Peace and Justice

Do Your Local Politicians Want to Limit Access to Women’s Health Care? This New App Can Tell You
by Stacey Garratt
Hinder is a reproductive justice messaging hub that tells you what your representatives say about women’s bodies. Meet the cabal of comics and writers behind it.
1.5 Million American Families Live on $2 a Day—These Authors Spent Years Finding Out Why
by Marcus Harrison Green
For their new book, H. Luke Shaefer and Kathryn J. Edin followed the lives of America’s poorest families to find out what they need to break out of poverty, and how to make it happen.
Video: A Brief History of the Mass Incarceration of Black Americans
by Liz Pleasant
One in every three African American men will be sent to prison in their lifetime. In this video, Ta-Nehisi Coates discusses how so many black Americans get trapped behind bars.
In London, Diversity and a Great School System Go Hand in Hand (And Other News to Chew On)
by YES! Staff
The White House released a new tool to help calculate the cost of college, “Black Twitter” revolutionizes the meaning of intellectual, and an anti-rape curriculum in Kenya shows promising results.
Video: How People With Disabilities Helped Shape New Orleans’ Disaster Policy
by Liz Pleasant
Ten years after Hurricane Katrina, New Orleans disability activists talk about the city’s lack of accessible disaster plans and what they’ve done to change it.
Dear Donald Trump: Pissed Off Latinos Are Powerful Latinos
by Yessenia Funes
History has shown that when Latinos feel threatened, they fight back—with their voices and voting power.
After 20 Years Reporting on Solutions, I’m Going on a Journey to Find Where Hope Lies Now
by Sarah van Gelder
YES! co-founder Sarah van Gelder sets out on a road trip to find the edge of change.
The Weekly Crunch: Zero-Waste Grocery Stores, Black Women's Business Boom, Robocops for Cyber-Bullies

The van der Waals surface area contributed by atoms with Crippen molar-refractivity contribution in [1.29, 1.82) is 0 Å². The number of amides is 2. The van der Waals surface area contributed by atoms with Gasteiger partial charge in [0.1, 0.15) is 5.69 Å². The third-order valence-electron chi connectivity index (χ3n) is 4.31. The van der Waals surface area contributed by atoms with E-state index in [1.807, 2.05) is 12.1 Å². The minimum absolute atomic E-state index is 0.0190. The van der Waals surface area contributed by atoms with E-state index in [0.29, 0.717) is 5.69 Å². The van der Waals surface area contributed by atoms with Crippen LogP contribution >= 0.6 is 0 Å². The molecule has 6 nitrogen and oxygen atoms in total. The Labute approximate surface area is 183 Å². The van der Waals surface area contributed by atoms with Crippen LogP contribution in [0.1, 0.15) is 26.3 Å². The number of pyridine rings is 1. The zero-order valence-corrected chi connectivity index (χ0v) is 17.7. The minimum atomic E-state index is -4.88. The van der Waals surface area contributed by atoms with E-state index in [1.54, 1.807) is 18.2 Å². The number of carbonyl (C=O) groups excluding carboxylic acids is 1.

by YES! Staff
Like reading the news while chomping on granola. Here’s what we've been chewing on lately.
In a Place Where Teaching Girls Can Get You Poisoned, This Afghan Woman Got Men on Her Side
by Kristin Moe
How do you spark a movement in a conservative community? A Q&A with Razia Jan, founder of the Zabuli Education Center.
Dangerous Isolation: Meet the Fearless Advocates Helping Rural Women Escape Abuse
by Laura Michele Diener
“If you live miles up in the holler and your cellphone doesn’t work up there, and you don’t have a car, and you don’t read and write very well, and you’ve got three kids, how are you going to get help?”
A Rabbi's Plea: We Need Slavery Reparations In Order to Move Forward
by Shmuly Yanklowitz
It’s clear that the trauma of slavery continues to impact the contemporary American psyche.
The US Has Spent $14B on Community Policing—What Have We Learned So Far?
by Christopher Moraff
Gauging whether a community policing program has been successful ultimately depends on how you define success.
Ireland Votes to Legalize Gay Marriage
by Liz Pleasant
Ireland makes history by legalizing gay marriage—reminding people that change is possible.
Audio: Desmond Tutu and His Daughter Mpho On How the U.S. Can Heal From Racial Wounds
by Sarah van Gelder, Fania Davis, Miles Schneiderman
The father and daughter recently published The Book of Forgiving, a guide to help perpetrators and victims embrace their mutual humanity.
Chicago Just Became the First U.S. City to Pay Reparations to Victims of Police Torture
by Araz Hachadourian
For nearly 20 years, officers of the Chicago Police Department tortured more than 100 people. How survivors and their lawyers won a decades-long fight.